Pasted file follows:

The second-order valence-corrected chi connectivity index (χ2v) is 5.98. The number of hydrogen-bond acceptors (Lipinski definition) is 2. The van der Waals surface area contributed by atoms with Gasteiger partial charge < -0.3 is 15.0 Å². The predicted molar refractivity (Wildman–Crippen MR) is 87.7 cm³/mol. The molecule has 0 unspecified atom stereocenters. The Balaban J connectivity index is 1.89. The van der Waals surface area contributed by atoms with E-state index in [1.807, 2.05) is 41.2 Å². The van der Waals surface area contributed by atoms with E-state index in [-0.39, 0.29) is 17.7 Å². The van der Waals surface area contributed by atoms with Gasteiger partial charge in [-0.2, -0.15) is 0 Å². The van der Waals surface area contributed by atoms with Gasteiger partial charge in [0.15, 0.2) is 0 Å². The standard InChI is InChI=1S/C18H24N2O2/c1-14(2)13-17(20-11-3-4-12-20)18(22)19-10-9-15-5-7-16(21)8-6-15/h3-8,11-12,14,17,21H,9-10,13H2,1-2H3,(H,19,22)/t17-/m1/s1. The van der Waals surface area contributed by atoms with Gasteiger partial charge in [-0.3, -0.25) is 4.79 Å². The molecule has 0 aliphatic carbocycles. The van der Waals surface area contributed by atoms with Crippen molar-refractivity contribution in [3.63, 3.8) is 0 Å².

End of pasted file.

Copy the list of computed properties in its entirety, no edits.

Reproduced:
The second-order valence-corrected chi connectivity index (χ2v) is 5.98. The number of hydrogen-bond acceptors (Lipinski definition) is 2. The van der Waals surface area contributed by atoms with Gasteiger partial charge < -0.3 is 15.0 Å². The predicted molar refractivity (Wildman–Crippen MR) is 87.7 cm³/mol. The molecule has 0 unspecified atom stereocenters. The Balaban J connectivity index is 1.89. The van der Waals surface area contributed by atoms with E-state index in [1.807, 2.05) is 41.2 Å². The van der Waals surface area contributed by atoms with E-state index in [-0.39, 0.29) is 17.7 Å². The van der Waals surface area contributed by atoms with Gasteiger partial charge in [-0.2, -0.15) is 0 Å². The van der Waals surface area contributed by atoms with Gasteiger partial charge in [0.15, 0.2) is 0 Å². The standard InChI is InChI=1S/C18H24N2O2/c1-14(2)13-17(20-11-3-4-12-20)18(22)19-10-9-15-5-7-16(21)8-6-15/h3-8,11-12,14,17,21H,9-10,13H2,1-2H3,(H,19,22)/t17-/m1/s1. The van der Waals surface area contributed by atoms with Gasteiger partial charge in [-0.3, -0.25) is 4.79 Å². The molecule has 0 aliphatic carbocycles. The van der Waals surface area contributed by atoms with Crippen molar-refractivity contribution in [3.63, 3.8) is 0 Å².